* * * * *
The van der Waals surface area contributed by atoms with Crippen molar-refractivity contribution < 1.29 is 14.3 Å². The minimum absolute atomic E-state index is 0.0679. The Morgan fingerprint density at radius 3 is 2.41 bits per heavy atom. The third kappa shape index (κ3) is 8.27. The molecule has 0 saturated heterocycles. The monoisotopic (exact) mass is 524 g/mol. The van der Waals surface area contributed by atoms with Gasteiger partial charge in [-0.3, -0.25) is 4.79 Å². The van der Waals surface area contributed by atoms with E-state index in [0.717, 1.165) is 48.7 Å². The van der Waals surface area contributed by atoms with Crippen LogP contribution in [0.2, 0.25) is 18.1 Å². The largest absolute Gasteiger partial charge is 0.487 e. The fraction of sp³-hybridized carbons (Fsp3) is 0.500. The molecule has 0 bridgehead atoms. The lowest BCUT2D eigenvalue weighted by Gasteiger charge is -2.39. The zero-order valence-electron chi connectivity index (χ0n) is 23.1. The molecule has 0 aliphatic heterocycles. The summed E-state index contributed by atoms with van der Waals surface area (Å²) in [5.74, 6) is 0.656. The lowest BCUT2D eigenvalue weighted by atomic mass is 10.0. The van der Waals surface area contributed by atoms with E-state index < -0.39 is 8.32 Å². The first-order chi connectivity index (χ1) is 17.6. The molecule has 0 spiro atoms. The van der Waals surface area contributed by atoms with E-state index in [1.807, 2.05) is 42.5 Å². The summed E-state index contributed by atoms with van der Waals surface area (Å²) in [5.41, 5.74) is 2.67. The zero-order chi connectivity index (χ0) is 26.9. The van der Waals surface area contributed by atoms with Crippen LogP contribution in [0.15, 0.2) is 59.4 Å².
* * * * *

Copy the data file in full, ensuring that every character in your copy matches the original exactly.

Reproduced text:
The van der Waals surface area contributed by atoms with Crippen molar-refractivity contribution < 1.29 is 14.3 Å². The minimum absolute atomic E-state index is 0.0679. The Morgan fingerprint density at radius 3 is 2.41 bits per heavy atom. The third kappa shape index (κ3) is 8.27. The molecule has 0 saturated heterocycles. The monoisotopic (exact) mass is 524 g/mol. The van der Waals surface area contributed by atoms with Gasteiger partial charge in [-0.3, -0.25) is 4.79 Å². The van der Waals surface area contributed by atoms with E-state index in [0.717, 1.165) is 48.7 Å². The van der Waals surface area contributed by atoms with Crippen LogP contribution in [0.2, 0.25) is 18.1 Å². The largest absolute Gasteiger partial charge is 0.487 e. The fraction of sp³-hybridized carbons (Fsp3) is 0.500. The molecule has 0 bridgehead atoms. The lowest BCUT2D eigenvalue weighted by Gasteiger charge is -2.39. The zero-order valence-electron chi connectivity index (χ0n) is 23.1. The molecule has 0 aliphatic heterocycles. The summed E-state index contributed by atoms with van der Waals surface area (Å²) in [5.74, 6) is 0.656. The lowest BCUT2D eigenvalue weighted by atomic mass is 10.0. The van der Waals surface area contributed by atoms with E-state index < -0.39 is 8.32 Å². The first-order chi connectivity index (χ1) is 17.6. The molecule has 0 spiro atoms. The van der Waals surface area contributed by atoms with E-state index in [1.807, 2.05) is 42.5 Å². The summed E-state index contributed by atoms with van der Waals surface area (Å²) in [5.41, 5.74) is 2.67. The zero-order chi connectivity index (χ0) is 26.9. The van der Waals surface area contributed by atoms with Crippen LogP contribution in [0.15, 0.2) is 59.4 Å².